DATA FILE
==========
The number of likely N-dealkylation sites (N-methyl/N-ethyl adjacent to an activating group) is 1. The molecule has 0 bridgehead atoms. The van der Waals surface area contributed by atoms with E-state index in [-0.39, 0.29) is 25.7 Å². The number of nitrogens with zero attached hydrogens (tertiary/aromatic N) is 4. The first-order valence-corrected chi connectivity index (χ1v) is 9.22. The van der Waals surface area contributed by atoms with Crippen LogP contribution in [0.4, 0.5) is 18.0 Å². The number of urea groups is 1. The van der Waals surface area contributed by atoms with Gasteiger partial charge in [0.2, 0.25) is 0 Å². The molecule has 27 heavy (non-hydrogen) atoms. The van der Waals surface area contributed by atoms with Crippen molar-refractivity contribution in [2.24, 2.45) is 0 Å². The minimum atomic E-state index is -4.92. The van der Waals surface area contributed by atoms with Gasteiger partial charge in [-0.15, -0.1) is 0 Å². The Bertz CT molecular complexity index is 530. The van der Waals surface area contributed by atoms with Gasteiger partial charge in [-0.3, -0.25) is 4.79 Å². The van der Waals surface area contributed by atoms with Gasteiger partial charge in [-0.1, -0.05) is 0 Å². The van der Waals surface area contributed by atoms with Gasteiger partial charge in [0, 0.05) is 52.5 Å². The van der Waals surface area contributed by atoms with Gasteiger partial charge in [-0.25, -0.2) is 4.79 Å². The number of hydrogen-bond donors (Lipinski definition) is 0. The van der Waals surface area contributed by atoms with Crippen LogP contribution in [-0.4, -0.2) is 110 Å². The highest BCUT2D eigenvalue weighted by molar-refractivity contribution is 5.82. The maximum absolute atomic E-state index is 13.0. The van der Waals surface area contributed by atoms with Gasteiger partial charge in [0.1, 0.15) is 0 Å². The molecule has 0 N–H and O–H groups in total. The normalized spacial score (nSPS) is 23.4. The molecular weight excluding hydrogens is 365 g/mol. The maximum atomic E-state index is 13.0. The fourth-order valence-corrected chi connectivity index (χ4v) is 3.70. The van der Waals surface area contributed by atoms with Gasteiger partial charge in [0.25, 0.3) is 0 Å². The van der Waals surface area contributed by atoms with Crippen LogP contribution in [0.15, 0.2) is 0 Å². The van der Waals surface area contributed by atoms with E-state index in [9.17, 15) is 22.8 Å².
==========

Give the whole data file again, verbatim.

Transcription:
The number of likely N-dealkylation sites (N-methyl/N-ethyl adjacent to an activating group) is 1. The molecule has 0 bridgehead atoms. The van der Waals surface area contributed by atoms with E-state index in [-0.39, 0.29) is 25.7 Å². The number of nitrogens with zero attached hydrogens (tertiary/aromatic N) is 4. The first-order valence-corrected chi connectivity index (χ1v) is 9.22. The van der Waals surface area contributed by atoms with Crippen LogP contribution in [0.4, 0.5) is 18.0 Å². The number of urea groups is 1. The van der Waals surface area contributed by atoms with Gasteiger partial charge in [0.2, 0.25) is 0 Å². The molecule has 27 heavy (non-hydrogen) atoms. The van der Waals surface area contributed by atoms with Crippen molar-refractivity contribution in [2.24, 2.45) is 0 Å². The minimum atomic E-state index is -4.92. The van der Waals surface area contributed by atoms with Gasteiger partial charge in [-0.15, -0.1) is 0 Å². The Bertz CT molecular complexity index is 530. The van der Waals surface area contributed by atoms with Gasteiger partial charge in [-0.3, -0.25) is 4.79 Å². The van der Waals surface area contributed by atoms with Gasteiger partial charge in [-0.1, -0.05) is 0 Å². The van der Waals surface area contributed by atoms with Gasteiger partial charge in [0, 0.05) is 52.5 Å². The van der Waals surface area contributed by atoms with Gasteiger partial charge in [-0.25, -0.2) is 4.79 Å². The number of hydrogen-bond donors (Lipinski definition) is 0. The van der Waals surface area contributed by atoms with Crippen LogP contribution in [-0.4, -0.2) is 110 Å². The highest BCUT2D eigenvalue weighted by molar-refractivity contribution is 5.82. The maximum absolute atomic E-state index is 13.0. The van der Waals surface area contributed by atoms with Gasteiger partial charge in [0.1, 0.15) is 0 Å². The molecule has 0 N–H and O–H groups in total. The normalized spacial score (nSPS) is 23.4. The molecular weight excluding hydrogens is 365 g/mol. The maximum atomic E-state index is 13.0. The fourth-order valence-corrected chi connectivity index (χ4v) is 3.70. The van der Waals surface area contributed by atoms with Gasteiger partial charge in [0.25, 0.3) is 0 Å². The van der Waals surface area contributed by atoms with Crippen LogP contribution in [0.15, 0.2) is 0 Å². The van der Waals surface area contributed by atoms with E-state index in [9.17, 15) is 22.8 Å².